Obviously, if you are actually portraying a Rus warrior from near the Volga river, than the Eastern style equipment is a must. But do not pass it off as ok, for a Norse invader in the Irish sea basin, please. Same applies for those living in America, Australia and all other places around the globe- pick a time, a place, and create your character based on these, please, do not create a “no timeline” mesh of five different styles…
Playing the game: When is it too much?
As most of you will know, combat in reenactment is more than just a show. It is also a competitive sport, and we all try to outdo each other, or compete to be better warriors/groups. My problem is, when people turn a historically accurate (within reason) sport, into a game which look thus:
“Whoever can touch the other guy with the metal bit first, wins!”
Enter a host of problems, like those listed below. List is probably not exhaustive, but it should give a god idea of most prevalent issues:
Holding one’s spear by the very end of it, with a head so light it may as well be an arrow, and a shaft so thin, it could be mistaken for a pool cue.
Using overly long axe haft, similarly thin to spear one, with a tiny axe-head, more resembling a flattened nail than a tool of war.
Waving around a sword (or two) with the combined weight of a walking stick, and no broader than two fingers put together. Because the term “broadsword” was always metaphorical, wasn’t it?
Creating spears so long, they are actually pikes. Authentic viking pikes, just like you’ve seen… Exactly. Nowhere.
Spearmen crouching on their legs so low, their heads are at crotch level, poking and slashing at lower legs in the hope of touching a right spot for a “valid hit”.
Swordsmen spending their whole duel desperately trying to brush each other’s shoulders with tips of their swords, with one half spent in a high, static bind and the other spent with both warriors on their tip-toes, and shields stuck firmly up their chins. Swap shoulders for heads and arms, depending on which rules you fight by (as some rules allow heads and/or arms as valid targets).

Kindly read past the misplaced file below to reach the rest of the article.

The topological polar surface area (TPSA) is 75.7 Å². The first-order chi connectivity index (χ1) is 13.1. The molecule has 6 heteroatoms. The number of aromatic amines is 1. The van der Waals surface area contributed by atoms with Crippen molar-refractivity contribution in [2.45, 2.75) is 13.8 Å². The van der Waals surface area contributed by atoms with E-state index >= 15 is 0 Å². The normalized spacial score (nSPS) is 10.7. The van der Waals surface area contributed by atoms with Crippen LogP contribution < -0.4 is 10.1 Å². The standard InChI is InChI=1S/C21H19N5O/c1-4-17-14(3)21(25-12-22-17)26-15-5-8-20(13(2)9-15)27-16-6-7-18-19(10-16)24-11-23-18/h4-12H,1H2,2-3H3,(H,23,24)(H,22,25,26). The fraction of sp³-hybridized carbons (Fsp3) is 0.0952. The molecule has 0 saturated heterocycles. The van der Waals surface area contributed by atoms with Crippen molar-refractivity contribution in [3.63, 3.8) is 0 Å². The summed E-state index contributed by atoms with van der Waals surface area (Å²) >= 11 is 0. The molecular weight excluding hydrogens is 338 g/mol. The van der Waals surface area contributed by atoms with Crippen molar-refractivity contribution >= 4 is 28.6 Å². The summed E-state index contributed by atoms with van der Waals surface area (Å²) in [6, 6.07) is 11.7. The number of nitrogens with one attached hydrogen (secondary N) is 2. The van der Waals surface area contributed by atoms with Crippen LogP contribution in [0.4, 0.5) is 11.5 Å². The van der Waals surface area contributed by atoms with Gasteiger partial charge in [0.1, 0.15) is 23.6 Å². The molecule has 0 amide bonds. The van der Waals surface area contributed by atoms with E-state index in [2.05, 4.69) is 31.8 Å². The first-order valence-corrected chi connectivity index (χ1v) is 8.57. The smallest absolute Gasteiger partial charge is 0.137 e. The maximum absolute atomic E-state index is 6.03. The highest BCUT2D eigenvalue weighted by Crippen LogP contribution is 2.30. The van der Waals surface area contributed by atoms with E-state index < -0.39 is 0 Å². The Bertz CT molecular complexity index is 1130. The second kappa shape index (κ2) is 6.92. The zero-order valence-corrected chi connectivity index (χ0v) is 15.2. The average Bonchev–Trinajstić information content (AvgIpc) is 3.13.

These, of course, only happen with some warriors and generally do not disturb our fights. But when you see combatants trying to bend rules, it stands out all tho more, for being uncommon practice. The issues relate both to safety and to authenticity.
How can you control a spear, held out by the very end? with five feet if shaft and a spearhead ahead of you, you just cannot do it properly. Try, see how well you do! Unless you create a weapon unrealistically thin and light- which means, in a real fight, it would never create enough energy to actually cause harm. Not to mention one firm tap of an axe would break that five-feet arrow in a second. Authenticity is also compromised, when we make weapons and equipment merely resembling the actual ones. So what, if the sword is the right shape, if it also is so thin, it may as well be a skewer. It is important, that reenactors aim for historical accuracy, as well as a fun game.
Mountain out of a molehill- sort of!
Good news is, that, like any issues they always seem bigger than they actually are. There is enough of “bad practice” going round to make us grumble, but all in all, we are all having fun and loving it. We manage to stick to our ethos, and provide exactly what we aim to: informative entertainment, for us and the public. We like our hobby the way it is, and though there are problems around, they are not in any way interfering with our enjoyment.
So what was the point of this long rant the, you might ask, if you can put up with the problems you’ve listed? Well, we all like a good grumble, don’t we? Also, I am hoping to stir some discussion and comments on this topic, hopefully from my supporters as well as critics. Because regardless of who is actually correct, it is good to exchange views. Till next time!